Benchtop Oscillating Spindle Sanders
If you’ve tried to sand a curve with a handheld sander, or attempted the task with a dust-clogged sanding drum in your drill press, you know why oscillating spindle sanders have become popular. These machines quickly smooth cutlines, and the spindle’s up-and-down motion blends abrasive scratches, reduces heat buildup, and extends the life of the sanding sleeve.
Even though you can buy stationary machines with larger motors, tables, and sanding drums, a benchtop model handles most of the same workload. So we set out to find the best among the benchtop group, testing 14 spindle sanders, including three machines that combine spindle- and belt-sanding functions into one unit. The good news: You can’t go wrong with any of the machines we tested, although some perform a little better than others.
Five key aspects of a good spindle sander
■ Power. No issues here. Despite their small stature and fractional-horsepower motors (only the Jet JBOS-5 has a motor rated at 1 hp), all the test machines powered through aggressive sanding without bogging down. We were able to slow only the three combo machines by pushing them hard in belt-sander mode—which increases the surface area in contact with the abrasive. (In the chart, our power grades for these three machines are based on their spindle-sander performance.)
■ Layout line visibility. Good visibility results from a combination of optimum table height, effective dust collection, and the ability to easily see the layout line regardless of how aggressively you sand. Most of the sanders fared well here.
You want a table height at a level that’s comfortable for you to work at. For example, the tables on stationary spindle sanders measure about 39–40" above the floor. With the benchtop units we tested, their table height will depend on what stand or workbench you place them on. See the chart for the heights of each model’s table.
■ A user-friendly table. Table size matters less than the spindle location within the table. We prefer an off-center spindle that provides space to not only rest workpieces flat, but also room to slide long pieces side-to-side when sanding an edge. Most machines provide 6" or more table surface between the largest drum and table edge, which we found to be plenty. However, the three models with shield-shaped tables place that larger table surface behind the spindle, below, blocking the layout line from easy view (assuming you position the machine with the power switch in front).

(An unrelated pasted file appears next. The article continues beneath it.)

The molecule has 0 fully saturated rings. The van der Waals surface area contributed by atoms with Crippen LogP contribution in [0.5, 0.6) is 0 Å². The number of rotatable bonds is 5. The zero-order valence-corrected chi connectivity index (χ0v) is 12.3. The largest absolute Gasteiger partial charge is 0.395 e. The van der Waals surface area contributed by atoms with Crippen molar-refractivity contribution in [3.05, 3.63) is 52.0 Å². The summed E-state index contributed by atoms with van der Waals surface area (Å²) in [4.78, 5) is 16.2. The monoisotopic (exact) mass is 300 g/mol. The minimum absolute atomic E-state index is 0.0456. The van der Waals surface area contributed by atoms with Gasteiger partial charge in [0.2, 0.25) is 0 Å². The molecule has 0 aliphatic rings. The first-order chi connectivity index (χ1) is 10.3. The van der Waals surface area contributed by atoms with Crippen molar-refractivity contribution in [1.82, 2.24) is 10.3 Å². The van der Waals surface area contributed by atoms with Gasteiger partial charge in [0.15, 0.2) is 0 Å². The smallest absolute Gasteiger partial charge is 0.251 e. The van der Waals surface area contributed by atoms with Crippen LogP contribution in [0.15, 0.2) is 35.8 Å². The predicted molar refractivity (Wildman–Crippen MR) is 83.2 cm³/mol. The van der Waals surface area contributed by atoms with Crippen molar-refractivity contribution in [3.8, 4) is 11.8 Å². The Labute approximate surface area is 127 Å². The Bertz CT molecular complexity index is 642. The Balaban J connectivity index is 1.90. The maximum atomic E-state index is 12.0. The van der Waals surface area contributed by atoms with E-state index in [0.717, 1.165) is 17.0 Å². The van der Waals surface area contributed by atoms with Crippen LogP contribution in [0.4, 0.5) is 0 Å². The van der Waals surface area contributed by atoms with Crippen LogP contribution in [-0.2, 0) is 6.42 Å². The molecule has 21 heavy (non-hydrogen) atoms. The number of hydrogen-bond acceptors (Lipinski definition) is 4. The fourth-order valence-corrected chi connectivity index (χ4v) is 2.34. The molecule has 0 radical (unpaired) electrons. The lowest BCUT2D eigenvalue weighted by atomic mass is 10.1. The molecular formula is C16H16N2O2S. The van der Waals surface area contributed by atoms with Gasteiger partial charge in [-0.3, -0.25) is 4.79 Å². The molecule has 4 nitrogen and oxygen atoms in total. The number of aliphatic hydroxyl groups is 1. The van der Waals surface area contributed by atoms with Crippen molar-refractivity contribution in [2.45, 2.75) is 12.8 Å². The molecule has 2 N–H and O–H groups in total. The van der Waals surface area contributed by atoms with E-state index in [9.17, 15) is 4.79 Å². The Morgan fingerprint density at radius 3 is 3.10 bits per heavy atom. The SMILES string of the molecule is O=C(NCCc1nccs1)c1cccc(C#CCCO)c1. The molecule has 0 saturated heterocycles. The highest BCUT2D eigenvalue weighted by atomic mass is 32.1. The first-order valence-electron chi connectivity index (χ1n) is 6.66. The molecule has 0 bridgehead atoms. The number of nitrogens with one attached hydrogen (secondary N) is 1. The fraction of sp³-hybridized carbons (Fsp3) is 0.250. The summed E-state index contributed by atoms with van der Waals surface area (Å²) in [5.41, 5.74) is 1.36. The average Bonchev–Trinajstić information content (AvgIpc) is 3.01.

the metal drive shaft that spins the sanding drum.
Drum: the rubber cylinder that fits onto the spindle.
Sleeve: the molded abrasive tube that fits onto the drum.
Although we don’t do a lot of angled spindle sanding, the tables on eight models tilt up to 45°. On the Grizzly T26417, Jet, Laguna, Rikon 50-300, and Triton TSPS370, the entire table tilts, pivoting at the spindle; the spindle/belt combo sanders’ split tables tilt only in the front, forward of the spindle/belt. We prefer the full-tilt tables.
Quick-change combo sanders pull effective double duty
■ A variety of drums. For the smoothest curves, you’ll want to sand with a drum as close as possible in diameter to the curves you’re sanding, so it makes sense to get a sander with a lot of drums. All but one test model come with five or six drums; the Grizzly T26417 comes with 3⁄4 ", 1", and 2" drums. (The chart lists each machine’s drum sizes.) We like the range of drums (1⁄4 –3" in six diameters) of the Laguna best.
To change drum sizes, most of the sanders have a single spindle onto which you slide the various drums, secured with a tool-free nut. But a few (Grizzly T26417, Jet, Laguna, and Rikon) have separate spindles for each drum, and you simply screw each spindle into the drive shaft and tighten with wrenches, included on all.
Typically, these machines come with 80- or 100-grit abrasive sleeves, which work well for shaping, but may not leave the smoothest surfaces. The Grizzly G0538, however, comes with three aggressive 80-grit sleeves and three smooth-sanding 150-grit sleeves. You can order replacement sleeves for all models from the manufacturer or any abrasive retailer.
■ Effective dust collection. Because these machines create a lot of dust, it’s imperative to capture it before you can breathe it. Two factors come into play here: First, the dust ports lack standardization. Three units (Grizzly G0538 and T26417 and Ridgid EB4424) have a 21⁄2 " port that fits a common shop-vacuum hose. The others have either a 11⁄2 " or 2" port for which you must buy a different hose, an adapter, or a roll of duct tape to cobble together a solution.
Second, the machine needs optimal airflow from the drum to the port. Insert rings close up the throat around the drums to maximize workpiece support, but if the gap is too tight, airflow will be restricted. That’s why we like insert rings with holes or slots in them, below, to provide the best of both worlds. Five machines excelled at dust collection when paired with a shop vacuum.
Pardon our candor, but here’s a great sander
Our Top Value award goes to the dual-threat Ridgid EB4424 at $250. This unit boasts a large table, five sanding drums, and the added benefit of the oscillating belt sander.
Each machine considered for this review:
■ rests on a benchtop or mounts to a metal stand;
■ and comes with drums of at least three different diameters.